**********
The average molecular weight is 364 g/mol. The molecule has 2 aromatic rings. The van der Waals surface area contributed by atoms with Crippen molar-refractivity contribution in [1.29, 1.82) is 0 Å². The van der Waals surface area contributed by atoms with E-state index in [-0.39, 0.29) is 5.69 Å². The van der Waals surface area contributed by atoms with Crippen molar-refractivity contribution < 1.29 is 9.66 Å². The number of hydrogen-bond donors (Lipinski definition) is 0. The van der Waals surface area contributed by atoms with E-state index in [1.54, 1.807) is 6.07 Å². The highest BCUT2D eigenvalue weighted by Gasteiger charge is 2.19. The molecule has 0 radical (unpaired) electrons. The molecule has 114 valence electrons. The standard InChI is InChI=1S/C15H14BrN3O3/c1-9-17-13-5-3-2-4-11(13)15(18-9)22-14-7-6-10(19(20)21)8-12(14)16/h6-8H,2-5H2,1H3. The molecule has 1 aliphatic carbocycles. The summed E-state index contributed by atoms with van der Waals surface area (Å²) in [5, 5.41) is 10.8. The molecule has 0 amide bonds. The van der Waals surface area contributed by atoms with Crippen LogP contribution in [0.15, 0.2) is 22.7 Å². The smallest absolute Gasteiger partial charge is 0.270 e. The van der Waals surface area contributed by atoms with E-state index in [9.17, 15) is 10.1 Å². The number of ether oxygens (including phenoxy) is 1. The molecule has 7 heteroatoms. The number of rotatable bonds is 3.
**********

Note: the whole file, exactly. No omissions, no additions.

The average molecular weight is 364 g/mol. The molecule has 2 aromatic rings. The van der Waals surface area contributed by atoms with Crippen molar-refractivity contribution in [1.29, 1.82) is 0 Å². The van der Waals surface area contributed by atoms with E-state index in [-0.39, 0.29) is 5.69 Å². The van der Waals surface area contributed by atoms with Crippen molar-refractivity contribution < 1.29 is 9.66 Å². The number of hydrogen-bond donors (Lipinski definition) is 0. The van der Waals surface area contributed by atoms with E-state index in [1.54, 1.807) is 6.07 Å². The highest BCUT2D eigenvalue weighted by Gasteiger charge is 2.19. The molecule has 0 radical (unpaired) electrons. The molecule has 114 valence electrons. The standard InChI is InChI=1S/C15H14BrN3O3/c1-9-17-13-5-3-2-4-11(13)15(18-9)22-14-7-6-10(19(20)21)8-12(14)16/h6-8H,2-5H2,1H3. The molecule has 1 aliphatic carbocycles. The summed E-state index contributed by atoms with van der Waals surface area (Å²) in [5, 5.41) is 10.8. The molecule has 0 amide bonds. The van der Waals surface area contributed by atoms with Crippen LogP contribution in [0.15, 0.2) is 22.7 Å². The smallest absolute Gasteiger partial charge is 0.270 e. The van der Waals surface area contributed by atoms with E-state index in [9.17, 15) is 10.1 Å². The number of ether oxygens (including phenoxy) is 1. The molecule has 7 heteroatoms. The number of rotatable bonds is 3.